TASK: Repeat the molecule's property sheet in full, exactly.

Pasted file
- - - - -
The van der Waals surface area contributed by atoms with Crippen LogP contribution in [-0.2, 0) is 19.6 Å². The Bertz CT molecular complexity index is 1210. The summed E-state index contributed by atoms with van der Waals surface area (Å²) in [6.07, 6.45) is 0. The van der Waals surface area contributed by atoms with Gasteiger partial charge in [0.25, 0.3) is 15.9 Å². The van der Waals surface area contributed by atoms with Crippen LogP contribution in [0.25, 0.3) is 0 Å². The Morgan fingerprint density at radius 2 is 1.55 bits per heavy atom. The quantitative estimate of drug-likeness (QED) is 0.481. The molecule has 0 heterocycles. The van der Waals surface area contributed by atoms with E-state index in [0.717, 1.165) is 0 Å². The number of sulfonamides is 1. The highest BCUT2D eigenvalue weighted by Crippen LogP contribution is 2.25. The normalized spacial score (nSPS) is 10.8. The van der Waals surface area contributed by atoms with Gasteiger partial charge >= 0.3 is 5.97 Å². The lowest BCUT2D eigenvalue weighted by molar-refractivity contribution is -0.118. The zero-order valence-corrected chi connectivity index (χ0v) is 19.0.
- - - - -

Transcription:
The van der Waals surface area contributed by atoms with Crippen LogP contribution in [-0.2, 0) is 19.6 Å². The Bertz CT molecular complexity index is 1210. The summed E-state index contributed by atoms with van der Waals surface area (Å²) in [6.07, 6.45) is 0. The van der Waals surface area contributed by atoms with Gasteiger partial charge in [0.25, 0.3) is 15.9 Å². The van der Waals surface area contributed by atoms with Crippen LogP contribution in [0.25, 0.3) is 0 Å². The Morgan fingerprint density at radius 2 is 1.55 bits per heavy atom. The quantitative estimate of drug-likeness (QED) is 0.481. The molecule has 0 heterocycles. The van der Waals surface area contributed by atoms with E-state index in [0.717, 1.165) is 0 Å². The number of sulfonamides is 1. The highest BCUT2D eigenvalue weighted by Crippen LogP contribution is 2.25. The normalized spacial score (nSPS) is 10.8. The van der Waals surface area contributed by atoms with Gasteiger partial charge >= 0.3 is 5.97 Å². The lowest BCUT2D eigenvalue weighted by molar-refractivity contribution is -0.118. The zero-order valence-corrected chi connectivity index (χ0v) is 19.0.